Those who say independent inquiries, particularly on Luwero, are political witch-hunts or attempt to re-write our history are wrong. Agreed, it will in the end provide more objective history, but the main purpose is to set the record straight on who did what, where, when and to whom. This will give our people the opportunity to acknowledge wrongs and hurts, forgive and reconcile. And certainly, justice would require that those found guilty of heinous crimes, must be punished, regardless from which political isles they come from. As Otunnu himself repeatedly says, to ‘let the chips fall where they may.’


The wisdom for open and independent investigations is critical because a partial version of ‘truth’, particularly when it is a ‘victors’ history’ or ‘victors’ justice’, is invariably told or administered subjectively. More importantly, because of Museveni’s reasons for going to war, the symbolism of Luwero in Uganda’s quest for a rights-based polity and equality of all citizens ought to have been as the Bastilles and Marseillaise is to France. Because of what claims and socio-political ‘investments’ were made by our people; and because dividends from these investments on fundamental rights, individual freedoms, democracy, free and fair elections, and equality of all citizens have amounted to nothing more than rhetoric in the past quarter-century, Luwero and other markers of our country’s ‘growing pains’ cannot be ‘old wounds’.


Why Luwero cannot be ‘old wound’ is that Yoweri Museveni waged war in Luwero claiming that elections were rigged. In addition, he also alleged that ‘our people’ were being extra-judicially executed by elements of the state. In that sense, Luwero should have been a ‘just war’ to end all wars, repression, rights violations and electoral fraud. However, when unarmed civilians can still be massacred on the streets of Kampala with impunity, elections stolen and opposition politicians beaten up by the police, Luwero cannot be ‘old wound’. The only way Luwero could be ‘old wound’ is if like the US after the Civil War and France after the French Revolution and the Paris Commune, it had given Ugandans a steady, peaceful and enduring state with strong constitutional democratic institutions under which all citizens are equal without regard to their ethnic, religious, regional and political identities.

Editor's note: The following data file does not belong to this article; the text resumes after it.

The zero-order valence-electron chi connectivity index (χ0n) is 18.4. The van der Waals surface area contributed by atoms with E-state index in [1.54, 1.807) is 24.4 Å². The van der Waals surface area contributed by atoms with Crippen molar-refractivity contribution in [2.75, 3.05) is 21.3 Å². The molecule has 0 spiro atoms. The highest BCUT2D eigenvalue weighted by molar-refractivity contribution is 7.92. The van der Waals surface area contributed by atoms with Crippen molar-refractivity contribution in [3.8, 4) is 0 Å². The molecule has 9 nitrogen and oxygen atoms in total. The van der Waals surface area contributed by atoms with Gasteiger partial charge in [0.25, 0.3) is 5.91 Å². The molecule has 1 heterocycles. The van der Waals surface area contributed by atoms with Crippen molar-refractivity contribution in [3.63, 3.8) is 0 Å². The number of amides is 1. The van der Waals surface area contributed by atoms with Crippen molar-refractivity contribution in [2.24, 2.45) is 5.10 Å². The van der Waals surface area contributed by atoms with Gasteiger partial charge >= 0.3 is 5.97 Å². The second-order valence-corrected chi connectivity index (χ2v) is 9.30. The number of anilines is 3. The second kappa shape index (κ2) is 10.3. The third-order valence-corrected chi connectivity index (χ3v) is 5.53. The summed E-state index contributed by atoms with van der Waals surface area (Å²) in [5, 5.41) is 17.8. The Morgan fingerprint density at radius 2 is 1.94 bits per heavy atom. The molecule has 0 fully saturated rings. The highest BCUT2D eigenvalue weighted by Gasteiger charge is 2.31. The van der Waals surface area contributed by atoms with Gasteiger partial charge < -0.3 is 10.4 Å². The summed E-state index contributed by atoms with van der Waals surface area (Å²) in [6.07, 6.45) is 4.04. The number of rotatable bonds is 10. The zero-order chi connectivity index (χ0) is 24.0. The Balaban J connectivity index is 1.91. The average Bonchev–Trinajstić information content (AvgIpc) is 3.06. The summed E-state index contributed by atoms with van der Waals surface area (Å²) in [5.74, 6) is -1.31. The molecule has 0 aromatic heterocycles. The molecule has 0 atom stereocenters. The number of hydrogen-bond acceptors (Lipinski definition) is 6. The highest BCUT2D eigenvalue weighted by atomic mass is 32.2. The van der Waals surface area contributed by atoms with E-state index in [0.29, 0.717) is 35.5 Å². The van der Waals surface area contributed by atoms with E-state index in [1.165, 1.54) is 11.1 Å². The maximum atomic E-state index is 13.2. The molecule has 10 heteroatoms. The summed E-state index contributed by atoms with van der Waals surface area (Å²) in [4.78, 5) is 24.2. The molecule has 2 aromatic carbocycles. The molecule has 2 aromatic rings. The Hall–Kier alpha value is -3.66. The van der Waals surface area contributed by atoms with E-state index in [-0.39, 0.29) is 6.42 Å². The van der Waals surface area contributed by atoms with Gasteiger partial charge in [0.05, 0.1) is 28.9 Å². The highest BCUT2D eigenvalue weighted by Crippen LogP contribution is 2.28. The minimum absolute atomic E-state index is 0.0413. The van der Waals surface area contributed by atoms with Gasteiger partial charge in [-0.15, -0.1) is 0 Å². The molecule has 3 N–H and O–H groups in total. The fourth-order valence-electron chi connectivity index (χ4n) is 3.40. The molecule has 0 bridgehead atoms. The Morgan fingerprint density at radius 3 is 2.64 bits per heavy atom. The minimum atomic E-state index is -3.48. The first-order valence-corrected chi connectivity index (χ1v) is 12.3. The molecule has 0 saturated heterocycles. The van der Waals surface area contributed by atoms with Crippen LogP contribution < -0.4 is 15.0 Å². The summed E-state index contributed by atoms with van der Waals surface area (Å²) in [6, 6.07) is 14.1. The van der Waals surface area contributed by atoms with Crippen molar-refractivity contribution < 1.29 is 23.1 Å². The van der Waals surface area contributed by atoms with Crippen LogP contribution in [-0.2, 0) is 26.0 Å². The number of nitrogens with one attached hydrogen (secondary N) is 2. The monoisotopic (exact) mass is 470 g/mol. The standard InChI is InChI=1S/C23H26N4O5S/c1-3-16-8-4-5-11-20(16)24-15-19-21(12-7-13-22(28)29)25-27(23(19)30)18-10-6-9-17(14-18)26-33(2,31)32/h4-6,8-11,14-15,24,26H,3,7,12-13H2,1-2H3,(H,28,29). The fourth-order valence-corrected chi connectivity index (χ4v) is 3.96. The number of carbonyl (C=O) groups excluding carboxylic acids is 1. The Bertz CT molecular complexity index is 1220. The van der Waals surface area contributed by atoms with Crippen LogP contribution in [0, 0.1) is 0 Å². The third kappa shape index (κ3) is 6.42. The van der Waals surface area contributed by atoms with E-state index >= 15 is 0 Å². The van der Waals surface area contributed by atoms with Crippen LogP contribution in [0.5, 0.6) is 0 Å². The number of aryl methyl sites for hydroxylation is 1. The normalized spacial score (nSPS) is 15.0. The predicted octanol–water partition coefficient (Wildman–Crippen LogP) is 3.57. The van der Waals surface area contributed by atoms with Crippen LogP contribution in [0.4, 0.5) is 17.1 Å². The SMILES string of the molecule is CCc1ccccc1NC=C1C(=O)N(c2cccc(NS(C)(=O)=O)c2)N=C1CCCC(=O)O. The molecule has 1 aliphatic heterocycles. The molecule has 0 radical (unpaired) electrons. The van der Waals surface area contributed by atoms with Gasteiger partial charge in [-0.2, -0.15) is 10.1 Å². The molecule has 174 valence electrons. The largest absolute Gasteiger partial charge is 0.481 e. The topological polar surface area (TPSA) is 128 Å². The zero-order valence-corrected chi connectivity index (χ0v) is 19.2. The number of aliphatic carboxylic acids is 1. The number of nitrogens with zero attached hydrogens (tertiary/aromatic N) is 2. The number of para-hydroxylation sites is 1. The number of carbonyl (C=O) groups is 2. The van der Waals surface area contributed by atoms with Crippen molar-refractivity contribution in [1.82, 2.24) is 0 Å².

Unsurprisingly, ideologues and supporters of the current regime are vehemently opposed to the notions of independent inquiries, truth telling and accountability about Luwero and other painful, divisive national events in our past. They argue that it is unnecessary to re-visit the past, and we should let bygones be bygones. Unfortunately, it is they who routinely reach back into our past to invoke Luwero or 1966, using the myths and propaganda around these events, to recruit and mobilise for selfish partisan political ends. Ugandans should have no need for disturbing the ghosts of Luwero if Museveni’s 1986 ‘Ours Is Not Mere Change of Guards’ address from the portico of Uganda Parliament had the ring of convictions, conciliation, truth and staying power as did Abraham Lincoln’s 1863 Gettysburg Address at the end of the American Civil War.


Instead of the rebirth of freedom, equality of all citizens and a united country, Uganda has never seen a more repressive, corrupt, ethnicised state and divided country. It is for these and other reasons that an independent investigation is necessary, to sift the facts from fiction and explode the myths and reveal the objective truth and realities around such national tragedies. This is the only way to unburden our people of the political millstone of Luwero and other historical episodes that are conveniently dragged out election cycle after election cycle, to short circuit necessary public debates and squelch voices calling for accountability.


Undoubtedly, it is only truth telling, accountability and reconciliation which will free Ugandans to move forward into the future, having collectively come to terms with their past and resolved on a future and a nationhood whose architecture and trajectory, they are the authors.


[*] Okello Lucima is UPC Special Presidential Envoy for Uganda Diaspora.